The just-ended Heard Island VK0EK DXpedition logged more than 75,000 contacts, but the under-the-radar, contemporaneous VK0LD operation also put a new one into a few more logs. VK0EK logistics team member Mike Coffey, KJ4Z, operated as VK0LD from California, remotely controlling one of the VK0EKElecraft K3S operating positions. He used a K3/0-Mini and the freeRemoteHams.com RCForb client and remote server software to work 41 stations on 20 meters.

“More than a year before the Braveheart set sail, I knew I wanted to try to operate a remote ham radio station from Heard Island during the VK0EK DXpedition,” Coffey said. “Co-organizers Bob Schmieder, KK6EK, and Rich Holoch, KY6R, were enthusiastic and gave me the green light.” From Tennessee, Coffey, who was off the air from 2003 until 2014, is once again active from California, and, he said on his QRZ.com profile, “eager to make up for lost time.”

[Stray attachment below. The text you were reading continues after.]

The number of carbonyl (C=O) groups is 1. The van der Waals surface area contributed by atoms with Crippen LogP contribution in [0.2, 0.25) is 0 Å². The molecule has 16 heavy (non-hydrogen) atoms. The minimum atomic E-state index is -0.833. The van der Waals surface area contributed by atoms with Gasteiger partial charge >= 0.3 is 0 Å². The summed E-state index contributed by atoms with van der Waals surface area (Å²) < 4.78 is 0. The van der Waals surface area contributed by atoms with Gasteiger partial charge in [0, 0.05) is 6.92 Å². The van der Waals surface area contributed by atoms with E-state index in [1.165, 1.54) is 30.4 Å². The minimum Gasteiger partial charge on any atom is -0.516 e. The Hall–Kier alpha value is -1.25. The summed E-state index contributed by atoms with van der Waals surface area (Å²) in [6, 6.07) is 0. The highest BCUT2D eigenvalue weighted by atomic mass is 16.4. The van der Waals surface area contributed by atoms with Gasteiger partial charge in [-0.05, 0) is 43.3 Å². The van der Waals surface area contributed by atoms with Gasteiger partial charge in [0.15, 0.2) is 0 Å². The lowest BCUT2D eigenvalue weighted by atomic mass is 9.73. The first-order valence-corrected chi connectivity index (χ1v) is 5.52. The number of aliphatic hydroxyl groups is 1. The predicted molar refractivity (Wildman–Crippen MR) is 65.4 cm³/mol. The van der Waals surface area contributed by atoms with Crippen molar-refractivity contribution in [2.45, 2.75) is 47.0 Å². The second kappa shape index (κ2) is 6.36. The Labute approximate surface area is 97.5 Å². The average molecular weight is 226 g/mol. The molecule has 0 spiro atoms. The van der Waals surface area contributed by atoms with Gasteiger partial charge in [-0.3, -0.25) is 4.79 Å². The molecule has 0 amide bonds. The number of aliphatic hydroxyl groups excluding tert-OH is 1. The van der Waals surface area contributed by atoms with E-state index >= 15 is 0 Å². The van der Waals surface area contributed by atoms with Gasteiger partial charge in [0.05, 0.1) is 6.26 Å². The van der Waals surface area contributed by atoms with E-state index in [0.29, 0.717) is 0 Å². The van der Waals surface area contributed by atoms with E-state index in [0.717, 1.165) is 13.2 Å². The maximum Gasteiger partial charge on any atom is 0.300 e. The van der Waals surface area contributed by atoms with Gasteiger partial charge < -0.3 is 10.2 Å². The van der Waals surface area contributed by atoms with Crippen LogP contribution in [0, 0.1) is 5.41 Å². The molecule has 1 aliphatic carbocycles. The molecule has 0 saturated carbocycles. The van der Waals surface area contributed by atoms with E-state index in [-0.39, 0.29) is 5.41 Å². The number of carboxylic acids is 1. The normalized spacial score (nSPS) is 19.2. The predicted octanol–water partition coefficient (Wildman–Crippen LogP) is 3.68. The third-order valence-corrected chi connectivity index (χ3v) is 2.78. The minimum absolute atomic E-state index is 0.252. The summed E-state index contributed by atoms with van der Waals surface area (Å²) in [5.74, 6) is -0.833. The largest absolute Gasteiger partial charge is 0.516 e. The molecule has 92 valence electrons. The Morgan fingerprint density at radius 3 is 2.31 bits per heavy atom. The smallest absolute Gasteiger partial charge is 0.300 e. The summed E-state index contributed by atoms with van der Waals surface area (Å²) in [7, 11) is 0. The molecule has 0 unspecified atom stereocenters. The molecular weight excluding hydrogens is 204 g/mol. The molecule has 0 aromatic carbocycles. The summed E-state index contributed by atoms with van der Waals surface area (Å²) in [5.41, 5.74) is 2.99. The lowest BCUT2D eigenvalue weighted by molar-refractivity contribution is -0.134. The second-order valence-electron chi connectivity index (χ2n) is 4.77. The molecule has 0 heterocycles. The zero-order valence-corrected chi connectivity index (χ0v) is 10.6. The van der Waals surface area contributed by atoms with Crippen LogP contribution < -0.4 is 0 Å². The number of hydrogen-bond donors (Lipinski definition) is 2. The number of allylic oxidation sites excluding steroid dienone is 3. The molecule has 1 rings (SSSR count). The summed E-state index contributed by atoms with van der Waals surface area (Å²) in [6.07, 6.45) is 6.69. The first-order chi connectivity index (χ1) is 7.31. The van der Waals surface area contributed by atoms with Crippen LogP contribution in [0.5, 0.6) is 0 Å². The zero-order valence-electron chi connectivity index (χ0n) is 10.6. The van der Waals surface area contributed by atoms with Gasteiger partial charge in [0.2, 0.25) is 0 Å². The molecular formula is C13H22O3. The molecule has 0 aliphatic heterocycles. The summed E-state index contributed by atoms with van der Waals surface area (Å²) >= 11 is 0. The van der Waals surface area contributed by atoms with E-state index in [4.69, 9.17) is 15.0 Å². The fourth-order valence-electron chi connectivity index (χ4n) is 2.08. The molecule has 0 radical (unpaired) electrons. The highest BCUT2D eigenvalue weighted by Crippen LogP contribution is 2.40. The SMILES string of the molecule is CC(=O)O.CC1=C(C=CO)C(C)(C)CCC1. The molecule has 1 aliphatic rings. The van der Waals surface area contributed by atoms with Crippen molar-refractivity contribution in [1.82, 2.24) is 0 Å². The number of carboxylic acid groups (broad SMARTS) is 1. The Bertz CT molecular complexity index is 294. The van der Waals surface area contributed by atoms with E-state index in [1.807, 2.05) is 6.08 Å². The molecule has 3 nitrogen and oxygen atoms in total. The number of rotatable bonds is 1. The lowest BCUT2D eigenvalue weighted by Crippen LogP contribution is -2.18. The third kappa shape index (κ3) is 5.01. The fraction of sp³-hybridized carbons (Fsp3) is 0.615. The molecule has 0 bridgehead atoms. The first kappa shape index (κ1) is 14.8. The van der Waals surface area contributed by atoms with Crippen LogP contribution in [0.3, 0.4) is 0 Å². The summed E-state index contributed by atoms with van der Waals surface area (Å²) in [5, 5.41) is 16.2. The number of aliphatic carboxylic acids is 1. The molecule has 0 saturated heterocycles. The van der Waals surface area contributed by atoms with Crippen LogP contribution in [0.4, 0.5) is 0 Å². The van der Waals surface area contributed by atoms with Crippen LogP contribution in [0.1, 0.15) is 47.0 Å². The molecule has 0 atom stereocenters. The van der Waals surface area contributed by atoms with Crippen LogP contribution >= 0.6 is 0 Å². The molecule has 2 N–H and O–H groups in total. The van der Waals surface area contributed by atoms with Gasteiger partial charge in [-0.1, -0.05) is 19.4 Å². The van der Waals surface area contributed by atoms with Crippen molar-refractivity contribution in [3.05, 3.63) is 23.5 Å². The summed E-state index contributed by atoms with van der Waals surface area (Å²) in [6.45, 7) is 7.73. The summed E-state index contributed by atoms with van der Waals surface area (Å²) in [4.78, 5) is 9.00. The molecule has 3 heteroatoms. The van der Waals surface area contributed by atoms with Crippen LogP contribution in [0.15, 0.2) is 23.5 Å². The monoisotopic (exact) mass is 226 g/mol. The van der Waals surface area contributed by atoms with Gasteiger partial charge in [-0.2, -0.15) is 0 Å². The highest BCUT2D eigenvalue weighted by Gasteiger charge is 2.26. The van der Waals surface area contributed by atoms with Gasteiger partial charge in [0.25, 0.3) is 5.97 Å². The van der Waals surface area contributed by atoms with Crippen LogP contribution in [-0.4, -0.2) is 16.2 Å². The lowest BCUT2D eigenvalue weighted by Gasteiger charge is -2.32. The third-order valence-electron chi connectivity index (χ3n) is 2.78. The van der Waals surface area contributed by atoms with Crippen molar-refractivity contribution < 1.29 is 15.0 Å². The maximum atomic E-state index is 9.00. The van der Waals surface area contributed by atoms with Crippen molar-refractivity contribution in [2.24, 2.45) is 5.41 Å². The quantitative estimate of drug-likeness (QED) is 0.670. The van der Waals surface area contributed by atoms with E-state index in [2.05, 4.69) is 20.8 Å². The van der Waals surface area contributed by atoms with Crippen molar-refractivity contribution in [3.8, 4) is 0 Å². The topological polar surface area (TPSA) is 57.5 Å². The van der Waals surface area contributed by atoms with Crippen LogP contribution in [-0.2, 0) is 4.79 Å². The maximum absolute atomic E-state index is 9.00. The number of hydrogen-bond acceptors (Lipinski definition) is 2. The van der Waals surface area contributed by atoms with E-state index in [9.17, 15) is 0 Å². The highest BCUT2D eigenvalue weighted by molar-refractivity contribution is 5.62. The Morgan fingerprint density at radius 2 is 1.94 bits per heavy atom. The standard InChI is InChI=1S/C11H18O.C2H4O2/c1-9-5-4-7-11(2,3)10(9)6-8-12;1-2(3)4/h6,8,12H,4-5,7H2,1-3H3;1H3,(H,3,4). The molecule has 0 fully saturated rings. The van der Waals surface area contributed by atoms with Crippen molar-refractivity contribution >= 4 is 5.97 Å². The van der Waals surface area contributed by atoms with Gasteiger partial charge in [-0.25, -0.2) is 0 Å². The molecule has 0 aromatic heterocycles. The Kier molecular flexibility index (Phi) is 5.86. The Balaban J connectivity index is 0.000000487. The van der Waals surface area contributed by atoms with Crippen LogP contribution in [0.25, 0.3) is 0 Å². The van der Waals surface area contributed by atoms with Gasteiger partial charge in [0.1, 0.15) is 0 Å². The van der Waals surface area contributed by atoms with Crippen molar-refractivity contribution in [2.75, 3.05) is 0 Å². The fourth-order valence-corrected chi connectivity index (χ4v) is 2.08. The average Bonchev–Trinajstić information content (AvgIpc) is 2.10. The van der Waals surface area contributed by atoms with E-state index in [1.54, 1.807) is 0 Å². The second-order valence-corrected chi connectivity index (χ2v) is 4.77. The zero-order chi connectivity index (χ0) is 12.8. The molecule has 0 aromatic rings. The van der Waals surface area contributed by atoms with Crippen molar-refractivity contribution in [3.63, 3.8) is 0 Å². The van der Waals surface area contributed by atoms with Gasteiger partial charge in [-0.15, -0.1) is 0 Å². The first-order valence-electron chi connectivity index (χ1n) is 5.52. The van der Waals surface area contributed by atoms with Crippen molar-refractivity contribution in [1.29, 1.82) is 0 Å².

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Skycraft Surplus celebrating 42 Years!

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skycraft
Skycraft Is Celebrating 42 Years This Month. Take 20% off orders over $30 now until Sunday the 17th.
 
Use Promo Code 

BDay20
  
This Discount does not apply to the following Wire Products or In store Purchases:
DLO, THHN, SO & SJ, Multi Conductor, Welding, Entertainment, and Fire Alarm Cable 
  

Portable Ops -Veterans Park

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20160413_093136

World’s Best Hobby

Posted by

worlds_best_hobby

Producer and amateur radio operator Dave Bell (W6AQ) has written a memoir with a twist that hams will enjoy.